How might computer vision syndrome affect work and productivity?

I don’t think it’s quantified, but it’s very likely it does have an impact on work productivity.

Patients with computer vision syndrome do become very symptomatic towards the end of the day, depending on how severe their symptoms are. And of course, that might mean that at the end of the day, they’re much less productive in the work that they do.

Another thing I hear often from patients is that towards the end of the day, they’re struggling to see figures properly. So, they can’t quite distinguish a 3 from an 8, or a 5 from a 6, or a 1 from a 7. And of course, in an environment where figures are important, and spreadsheets are crucial, that could have a huge impact on work productivity and lead to mistakes.

So, the impact of vision on work productivity could lead to mistakes. Similarly, I don’t think people work as well when their eyes are tired, uncomfortable, red. They may go home early because their eyes feel sore. They may be less effective in the afternoons.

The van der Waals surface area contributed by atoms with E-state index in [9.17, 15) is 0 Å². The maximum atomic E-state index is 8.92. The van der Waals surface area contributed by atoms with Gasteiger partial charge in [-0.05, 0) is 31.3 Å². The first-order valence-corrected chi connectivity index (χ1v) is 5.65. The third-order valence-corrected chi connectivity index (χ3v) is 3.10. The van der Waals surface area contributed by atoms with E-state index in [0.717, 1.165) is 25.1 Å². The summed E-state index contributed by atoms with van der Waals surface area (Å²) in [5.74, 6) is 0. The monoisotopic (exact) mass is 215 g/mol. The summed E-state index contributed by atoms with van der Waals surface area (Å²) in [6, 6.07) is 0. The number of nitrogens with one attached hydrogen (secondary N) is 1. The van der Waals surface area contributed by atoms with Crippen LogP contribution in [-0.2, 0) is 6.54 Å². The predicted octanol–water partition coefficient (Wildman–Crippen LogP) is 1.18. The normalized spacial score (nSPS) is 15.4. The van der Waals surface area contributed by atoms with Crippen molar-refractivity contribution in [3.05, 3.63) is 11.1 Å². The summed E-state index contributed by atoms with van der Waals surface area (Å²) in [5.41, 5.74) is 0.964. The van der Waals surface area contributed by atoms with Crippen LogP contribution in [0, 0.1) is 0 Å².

About the Author

Mr Robert Morris

BSc(Hons), MB BS (Hons), MRCP, FRCS, FRCOphth Consultant Ophthalmic Surgeon

Robert Morris trained at St Bartholomew’s Hospital part of the University of London. He graduated with Honours in his final examinations. Robert completed his post-graduate ophthalmic training at the renowned units in Oxford Eye Hospital and London’s Moorfields Eye Hospital. Within the NHS, he has had a high volume cataract surgery practice and performed over 12,000 cataract procedures. He has an interest in squint surgery and is a national expert in this field. In addition to his NHS work, Robert manages a successful independent private practice. He continualy updates his training to keep abreast with the latest technology and techniques in refractive surgery.